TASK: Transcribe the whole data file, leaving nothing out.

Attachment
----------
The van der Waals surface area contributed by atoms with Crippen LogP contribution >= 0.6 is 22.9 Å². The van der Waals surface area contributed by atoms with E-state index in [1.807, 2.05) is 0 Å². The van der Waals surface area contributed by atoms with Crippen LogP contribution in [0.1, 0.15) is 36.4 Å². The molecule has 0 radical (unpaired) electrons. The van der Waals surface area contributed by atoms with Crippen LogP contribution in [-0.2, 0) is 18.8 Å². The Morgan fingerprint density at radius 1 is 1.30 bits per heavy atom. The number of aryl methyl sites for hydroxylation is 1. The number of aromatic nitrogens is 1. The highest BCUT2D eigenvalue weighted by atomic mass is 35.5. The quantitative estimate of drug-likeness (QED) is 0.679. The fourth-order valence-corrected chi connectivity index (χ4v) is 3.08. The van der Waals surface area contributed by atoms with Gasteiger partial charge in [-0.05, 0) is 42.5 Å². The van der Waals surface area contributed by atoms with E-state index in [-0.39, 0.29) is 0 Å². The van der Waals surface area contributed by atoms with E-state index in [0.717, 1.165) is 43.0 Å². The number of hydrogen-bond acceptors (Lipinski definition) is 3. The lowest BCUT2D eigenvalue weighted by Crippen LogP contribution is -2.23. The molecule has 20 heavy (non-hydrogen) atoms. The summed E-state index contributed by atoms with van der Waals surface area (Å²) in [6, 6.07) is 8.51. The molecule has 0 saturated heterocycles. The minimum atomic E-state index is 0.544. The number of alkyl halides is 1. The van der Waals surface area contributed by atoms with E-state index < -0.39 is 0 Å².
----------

The van der Waals surface area contributed by atoms with Crippen LogP contribution >= 0.6 is 22.9 Å². The van der Waals surface area contributed by atoms with E-state index in [1.807, 2.05) is 0 Å². The van der Waals surface area contributed by atoms with Crippen LogP contribution in [0.1, 0.15) is 36.4 Å². The molecule has 0 radical (unpaired) electrons. The van der Waals surface area contributed by atoms with Crippen LogP contribution in [-0.2, 0) is 18.8 Å². The Morgan fingerprint density at radius 1 is 1.30 bits per heavy atom. The number of aryl methyl sites for hydroxylation is 1. The number of aromatic nitrogens is 1. The highest BCUT2D eigenvalue weighted by atomic mass is 35.5. The quantitative estimate of drug-likeness (QED) is 0.679. The fourth-order valence-corrected chi connectivity index (χ4v) is 3.08. The van der Waals surface area contributed by atoms with Gasteiger partial charge in [-0.05, 0) is 42.5 Å². The van der Waals surface area contributed by atoms with E-state index in [-0.39, 0.29) is 0 Å². The van der Waals surface area contributed by atoms with E-state index in [0.717, 1.165) is 43.0 Å². The number of hydrogen-bond acceptors (Lipinski definition) is 3. The lowest BCUT2D eigenvalue weighted by Crippen LogP contribution is -2.23. The molecule has 20 heavy (non-hydrogen) atoms. The summed E-state index contributed by atoms with van der Waals surface area (Å²) in [6, 6.07) is 8.51. The molecule has 0 saturated heterocycles. The minimum atomic E-state index is 0.544. The number of alkyl halides is 1. The van der Waals surface area contributed by atoms with E-state index < -0.39 is 0 Å².